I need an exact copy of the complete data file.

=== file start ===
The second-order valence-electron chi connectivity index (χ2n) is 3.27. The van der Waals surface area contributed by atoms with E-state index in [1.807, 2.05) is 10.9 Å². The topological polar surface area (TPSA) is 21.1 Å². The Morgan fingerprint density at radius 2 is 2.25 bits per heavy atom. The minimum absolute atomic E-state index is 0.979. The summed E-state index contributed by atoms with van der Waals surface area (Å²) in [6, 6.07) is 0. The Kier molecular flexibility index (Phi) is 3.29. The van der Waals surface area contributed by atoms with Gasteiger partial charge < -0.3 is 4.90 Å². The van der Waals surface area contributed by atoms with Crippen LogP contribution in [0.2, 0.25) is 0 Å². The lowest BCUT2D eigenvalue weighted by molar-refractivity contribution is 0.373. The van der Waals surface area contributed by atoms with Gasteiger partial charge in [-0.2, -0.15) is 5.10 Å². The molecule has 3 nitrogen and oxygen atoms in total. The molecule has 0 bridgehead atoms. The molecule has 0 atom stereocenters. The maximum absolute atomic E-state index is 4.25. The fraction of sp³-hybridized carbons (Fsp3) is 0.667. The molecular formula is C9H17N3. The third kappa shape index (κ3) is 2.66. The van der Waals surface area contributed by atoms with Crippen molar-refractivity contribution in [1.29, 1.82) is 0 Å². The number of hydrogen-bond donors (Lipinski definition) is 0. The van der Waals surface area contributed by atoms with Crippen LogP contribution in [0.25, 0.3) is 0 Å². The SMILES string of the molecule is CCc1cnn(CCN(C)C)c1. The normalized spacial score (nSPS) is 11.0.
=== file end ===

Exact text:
The second-order valence-electron chi connectivity index (χ2n) is 3.27. The van der Waals surface area contributed by atoms with E-state index in [1.807, 2.05) is 10.9 Å². The topological polar surface area (TPSA) is 21.1 Å². The Morgan fingerprint density at radius 2 is 2.25 bits per heavy atom. The minimum absolute atomic E-state index is 0.979. The summed E-state index contributed by atoms with van der Waals surface area (Å²) in [6, 6.07) is 0. The Kier molecular flexibility index (Phi) is 3.29. The van der Waals surface area contributed by atoms with Gasteiger partial charge < -0.3 is 4.90 Å². The van der Waals surface area contributed by atoms with Crippen LogP contribution in [0.2, 0.25) is 0 Å². The lowest BCUT2D eigenvalue weighted by molar-refractivity contribution is 0.373. The van der Waals surface area contributed by atoms with Gasteiger partial charge in [-0.2, -0.15) is 5.10 Å². The molecule has 3 nitrogen and oxygen atoms in total. The molecule has 0 bridgehead atoms. The molecule has 0 atom stereocenters. The maximum absolute atomic E-state index is 4.25. The fraction of sp³-hybridized carbons (Fsp3) is 0.667. The molecular formula is C9H17N3. The third kappa shape index (κ3) is 2.66. The van der Waals surface area contributed by atoms with Crippen molar-refractivity contribution in [1.29, 1.82) is 0 Å². The number of hydrogen-bond donors (Lipinski definition) is 0. The van der Waals surface area contributed by atoms with Crippen LogP contribution in [0.25, 0.3) is 0 Å². The SMILES string of the molecule is CCc1cnn(CCN(C)C)c1. The normalized spacial score (nSPS) is 11.0.